Archive for November 2010
A successful WEP attack often involves using a deauthentication attack. What does this mean? Well, the 802.11 specification has commands, called frames, for managing the wireless infrastructure. One of these commands is the deauthentication frame. This frame is usually sent out by the access point, and it tells the clients that communications are about to terminate, so they should look elsewhere for a valid connection.
When someone wants to be a party killer, they can send out deauthentication frames non-stop while pretending to be any nearby access point. If you send deauthenticate frames on all Wi-Fi channels, whilst impersonating all Wi-Fi access points, you can effectively kill the entire wireless infrastructure. Wireless (802.11, that is) simply stops working, with no indication to the end-user as to why.
This evening as I completed my upcoming lecture for the Iowa State computer security group, I pondered what would happen if you were to create a device that flew around and killed off Wi-Fi networks in mass. I know that sounds completely nuts, but think about it for a second. Let’s say I go out and buy a $1,000 RC helicopter, then attach a small device running some flavor of Linux or Android. Now I run a custom-made program that searches for all the broadcasting APs, and my device sends a deauthentication frame while pretending to be the real AP.
Things to think about:
- The helicopter wouldn’t need to stay flying the whole time. You could land on top of a really high point. At Iowa State, maybe I’d choose the campanile; it’s a central location and it’s high up. Or perhaps the old water tower, as many buildings with considerable Wi-Fi usage are very close in proximity.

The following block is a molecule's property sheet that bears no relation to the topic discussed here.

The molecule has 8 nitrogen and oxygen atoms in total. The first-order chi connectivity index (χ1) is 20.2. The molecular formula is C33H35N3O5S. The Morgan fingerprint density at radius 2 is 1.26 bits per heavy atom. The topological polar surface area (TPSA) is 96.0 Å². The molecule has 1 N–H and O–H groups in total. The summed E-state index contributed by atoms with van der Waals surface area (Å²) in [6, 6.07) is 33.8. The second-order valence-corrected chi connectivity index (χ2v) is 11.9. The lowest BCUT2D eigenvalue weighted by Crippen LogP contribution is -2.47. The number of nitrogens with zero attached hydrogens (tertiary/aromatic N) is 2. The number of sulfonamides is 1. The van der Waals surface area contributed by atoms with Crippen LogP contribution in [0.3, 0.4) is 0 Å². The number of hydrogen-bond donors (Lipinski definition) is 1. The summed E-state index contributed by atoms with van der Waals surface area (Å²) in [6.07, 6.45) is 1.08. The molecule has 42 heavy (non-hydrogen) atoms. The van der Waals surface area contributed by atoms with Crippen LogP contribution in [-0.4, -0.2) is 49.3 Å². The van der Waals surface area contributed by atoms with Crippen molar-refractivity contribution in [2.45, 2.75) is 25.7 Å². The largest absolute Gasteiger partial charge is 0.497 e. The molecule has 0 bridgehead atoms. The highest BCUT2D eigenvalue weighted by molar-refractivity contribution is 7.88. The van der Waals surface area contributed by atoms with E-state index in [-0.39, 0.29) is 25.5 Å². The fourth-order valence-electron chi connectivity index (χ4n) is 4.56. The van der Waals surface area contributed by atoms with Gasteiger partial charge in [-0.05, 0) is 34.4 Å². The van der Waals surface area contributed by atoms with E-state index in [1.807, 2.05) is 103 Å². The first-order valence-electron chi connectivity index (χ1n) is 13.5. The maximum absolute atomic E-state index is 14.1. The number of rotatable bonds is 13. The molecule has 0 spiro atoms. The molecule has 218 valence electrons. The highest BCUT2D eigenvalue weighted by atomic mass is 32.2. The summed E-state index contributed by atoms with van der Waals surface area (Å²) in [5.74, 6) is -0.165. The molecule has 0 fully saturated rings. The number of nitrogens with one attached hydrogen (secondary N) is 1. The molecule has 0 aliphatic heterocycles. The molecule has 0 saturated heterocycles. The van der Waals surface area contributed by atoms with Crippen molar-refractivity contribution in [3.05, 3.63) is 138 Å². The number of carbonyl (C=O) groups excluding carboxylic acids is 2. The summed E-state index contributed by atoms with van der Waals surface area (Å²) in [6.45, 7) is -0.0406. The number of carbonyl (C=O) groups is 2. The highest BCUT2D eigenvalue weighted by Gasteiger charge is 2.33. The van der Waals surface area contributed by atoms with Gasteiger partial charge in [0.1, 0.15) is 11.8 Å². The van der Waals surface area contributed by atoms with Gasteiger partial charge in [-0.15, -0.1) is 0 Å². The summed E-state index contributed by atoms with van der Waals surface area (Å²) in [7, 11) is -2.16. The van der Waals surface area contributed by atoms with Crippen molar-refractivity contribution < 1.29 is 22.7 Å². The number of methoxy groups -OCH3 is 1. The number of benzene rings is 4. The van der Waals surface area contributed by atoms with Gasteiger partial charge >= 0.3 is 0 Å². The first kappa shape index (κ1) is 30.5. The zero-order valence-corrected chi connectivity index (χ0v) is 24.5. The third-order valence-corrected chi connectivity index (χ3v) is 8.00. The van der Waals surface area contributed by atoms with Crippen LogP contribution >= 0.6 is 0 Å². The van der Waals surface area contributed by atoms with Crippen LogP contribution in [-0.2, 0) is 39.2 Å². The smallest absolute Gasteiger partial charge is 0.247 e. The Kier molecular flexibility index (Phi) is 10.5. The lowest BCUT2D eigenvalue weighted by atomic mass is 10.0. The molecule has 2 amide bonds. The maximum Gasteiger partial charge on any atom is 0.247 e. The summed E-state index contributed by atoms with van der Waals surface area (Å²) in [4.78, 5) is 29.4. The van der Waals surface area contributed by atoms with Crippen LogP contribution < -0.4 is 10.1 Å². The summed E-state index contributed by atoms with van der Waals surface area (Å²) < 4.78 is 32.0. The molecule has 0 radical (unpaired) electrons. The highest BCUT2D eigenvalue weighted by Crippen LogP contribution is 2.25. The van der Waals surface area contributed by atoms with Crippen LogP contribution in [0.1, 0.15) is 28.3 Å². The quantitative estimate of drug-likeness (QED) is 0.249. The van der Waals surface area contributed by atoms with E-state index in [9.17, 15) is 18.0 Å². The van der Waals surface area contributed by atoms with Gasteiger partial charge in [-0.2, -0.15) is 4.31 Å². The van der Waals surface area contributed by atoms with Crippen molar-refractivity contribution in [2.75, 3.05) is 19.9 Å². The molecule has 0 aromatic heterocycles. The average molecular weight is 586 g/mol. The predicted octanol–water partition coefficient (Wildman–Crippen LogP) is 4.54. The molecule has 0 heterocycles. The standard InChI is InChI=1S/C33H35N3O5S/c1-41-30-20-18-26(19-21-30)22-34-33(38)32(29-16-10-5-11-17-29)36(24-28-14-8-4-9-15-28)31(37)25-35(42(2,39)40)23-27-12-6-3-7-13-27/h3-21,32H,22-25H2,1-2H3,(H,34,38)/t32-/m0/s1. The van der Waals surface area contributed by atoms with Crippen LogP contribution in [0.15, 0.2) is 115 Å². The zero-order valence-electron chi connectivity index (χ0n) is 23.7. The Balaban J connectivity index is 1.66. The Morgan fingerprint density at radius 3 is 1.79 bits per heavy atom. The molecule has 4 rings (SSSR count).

- The small device (PDA or smart phone would probably be preferable) could be attached to an external battery pack and would be able to run for many, many hours.
- We are used to Wi-Fi killing out once we’re just a few hundred feet away. We are experiencing a high degree of packet loss, so requests start failing, etc. A deauthentication frame is one packet, meaning that the probability of at least one of those deauthentication packets reaching really far (past where Wi-Fi normally would be accessible) is very, very high. So yeah, we might be really far from a client PC we’re trying to kick off of the Wi-Fi, but at least some of these packets will make the distance.
I know some people will read all of this and ask “who cares?” Well I admit, this idea isn’t some revolutionary invention by any means. However there are applications for this type of denial-of-service attack. Perhaps an attacker wants to be sure everyone in a physical area wanders to his wide-open access point. For example, Iowa State University’s wireless network is called “IASTATE”. One could create a small wireless network (also called IASTATE) that performed man-in-the-middle attacks by tampering with data as it hits the custom-programmed APs. Then you can tailor your deauthentication attack to only effect those APs which aren’t yours.
Wi-Fi Traffic Sniffing
Perhaps this situation is a little more practical: a custom-programmed Android phone, running as the RC helicopter payload. This unit listens in on unencrypted Wi-Fi traffic over a broad area, capturing useful-looking packets for later analysis, while tracking its own GPS coordinates in flight.
Or perhaps you know a business or other point of interest has Wi-Fi secured with a crackable encryption type, but physical access near the signal is very limited. You need to get in, capture WEP IVs (for WEP cracking) or WPA handshakes (for WPA-TKIP cracking). This remote, mobile intruder could fly in to the area outside, park somewhere unseen, and then an attacker could watch for useful data and information.
Warflying isn’t anything new, but it’s still cool. One could warfly over a small area to tag and better understand nearby APs, without the area restrictions that normal wardriving entails, or the costs that full-size aircraft-based warflying involves.
A Third Way To Use An RC Helicopter
And this one has nothing at all to do with Wi-Fi. To gain access to a system inside a gated or guard protected facility, you could craft malware-ridden flash drives, and then drop them over internal building entrances, etc. Even someone who has been repeatedly trained to not insert foreign flash drives might still be tempted to do so if they feel that the drive must be safe, considering it was found at a “secured” area.
I suddenly want an RC helicopter